Wolffsohn, MichaelEternal Guilt? : Forty years of German-Jewish-Israeli Relations, New York : Columbia University Press, (1993) ISBN 0-231-08274-6.
America and the Holocaust The American Experience. 1994, 2005 WGBH Educational Foundation, ISBN 1-59375-235-0
Auschwitz: The Nazis and the 'Final Solution', BBC. 2005.
Daring to Resist: Three Women Face the Holocaust is a 57-minute documentary from 1999 which tells the stories of three Jewish teenagers who resisted the Nazis: Faye Schulman, a photographer and partisan fighter in the forests of Poland (now Belarus); Barbara Rodbell, a ballerina in Amsterdam who delivered underground newspapers and secured food and transportation for Jews in hiding; and Shulamit Lack, who acquired false papers and a safe house for Jews attempting to escape from Hungary. The movie was produced and directed by Barbara Attie and Martha Goell Lubell, and narrated by Janeane Garofalo.
Into the Arms of Strangers: Stories of the Kindertransport
Liebe Perla is a 53-minute documentary that documents Nazi Germany's brutality towards disabled people through the exploration of a friendship between two women with dwarfism: Hannelore Witkofski of Germany and Perla Ovitz, who at the time of filming was living in Israel. Perla Ovitz was experimented on by Joseph Mengele during the Nazi regime. The film was made by Shahar Rozen in Israel and Germany in 1999, and it is in German and Hebrew with English subtitles.
Paragraph 175 is an 81-minute documentary directed by Rob Epstein and Jeffrey Friedman that discusses the plight of gays and lesbians during the Nazi regime using interviews with all of the known gay and lesbian survivors of this era, five gay men and one lesbian.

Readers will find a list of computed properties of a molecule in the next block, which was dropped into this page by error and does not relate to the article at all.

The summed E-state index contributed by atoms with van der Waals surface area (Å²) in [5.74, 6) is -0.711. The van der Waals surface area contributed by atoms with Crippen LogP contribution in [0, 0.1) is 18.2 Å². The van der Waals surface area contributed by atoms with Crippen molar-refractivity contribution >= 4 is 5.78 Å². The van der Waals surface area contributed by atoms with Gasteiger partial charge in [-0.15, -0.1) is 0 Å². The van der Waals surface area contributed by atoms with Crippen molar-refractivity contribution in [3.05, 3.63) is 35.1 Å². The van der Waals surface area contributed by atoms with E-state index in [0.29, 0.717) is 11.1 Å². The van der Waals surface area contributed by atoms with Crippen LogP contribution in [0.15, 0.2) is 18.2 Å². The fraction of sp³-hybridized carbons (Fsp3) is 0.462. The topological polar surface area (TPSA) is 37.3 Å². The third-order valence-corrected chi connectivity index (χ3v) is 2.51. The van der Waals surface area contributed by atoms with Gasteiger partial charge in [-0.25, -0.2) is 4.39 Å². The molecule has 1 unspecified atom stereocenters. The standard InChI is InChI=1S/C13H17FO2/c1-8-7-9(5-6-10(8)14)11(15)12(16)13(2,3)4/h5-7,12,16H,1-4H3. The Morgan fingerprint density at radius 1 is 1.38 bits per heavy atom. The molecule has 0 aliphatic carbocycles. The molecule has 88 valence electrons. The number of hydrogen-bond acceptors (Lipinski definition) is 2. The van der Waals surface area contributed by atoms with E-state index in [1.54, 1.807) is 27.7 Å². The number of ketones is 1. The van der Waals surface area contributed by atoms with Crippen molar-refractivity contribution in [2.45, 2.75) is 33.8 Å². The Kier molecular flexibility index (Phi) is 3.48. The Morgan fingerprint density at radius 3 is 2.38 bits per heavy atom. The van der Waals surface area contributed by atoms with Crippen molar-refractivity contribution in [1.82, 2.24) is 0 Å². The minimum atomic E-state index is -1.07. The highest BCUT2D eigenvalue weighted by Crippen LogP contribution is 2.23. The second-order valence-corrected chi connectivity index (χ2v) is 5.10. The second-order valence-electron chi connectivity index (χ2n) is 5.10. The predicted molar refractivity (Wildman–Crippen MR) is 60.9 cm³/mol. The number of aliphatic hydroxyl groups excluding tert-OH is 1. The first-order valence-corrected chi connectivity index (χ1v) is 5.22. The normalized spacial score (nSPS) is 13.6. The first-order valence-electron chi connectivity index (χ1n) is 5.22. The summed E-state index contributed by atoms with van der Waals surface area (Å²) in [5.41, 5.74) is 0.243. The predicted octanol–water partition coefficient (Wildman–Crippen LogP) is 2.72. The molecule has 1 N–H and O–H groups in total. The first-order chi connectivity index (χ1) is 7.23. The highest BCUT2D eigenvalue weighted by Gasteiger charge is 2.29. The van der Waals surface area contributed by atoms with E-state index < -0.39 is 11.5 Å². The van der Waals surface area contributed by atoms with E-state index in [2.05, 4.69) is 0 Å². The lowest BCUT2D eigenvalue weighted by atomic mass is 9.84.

Shoah is a nine-hour documentary completed by Claude Lanzmann in 1985. The film, unlike most historical documentaries, does not feature reenactments or historical photos; instead it consists of interviews with people who were involved in various ways in the Holocaust, and visits to different places they discuss.
Swimming in Auschwitz is a 2007 documentary which interweaves the stories of six Jewish women who were imprisoned inside the Auschwitz-Birkenau concentration camp during the Holocaust. The women all survived and tell their stories in person in the documentary; at the time of its filming they were all living in Los Angeles.
The Holocaust Education Development Programme (HEDP). The Holocaust Education Development Programme (HEDP) is run by the Institute of Education (IOE), University of London and jointly funded by the Pears Foundation and the Department for Children, Schools and Families (DCSF) with support from the Holocaust Educational Trust (HET). Its overarching aim is to help teachers teach about the Holocaust in effective and thought-provoking ways.
Writing as Resistance (July 2015), describing the writings of inhabitants of the Warsaw Ghetto who buried their accounts of the ghetto (in the hope it would be unearthed later) as German forces were liquidating the Jewish population of the ghetto. By Chris Hedges in Truthdig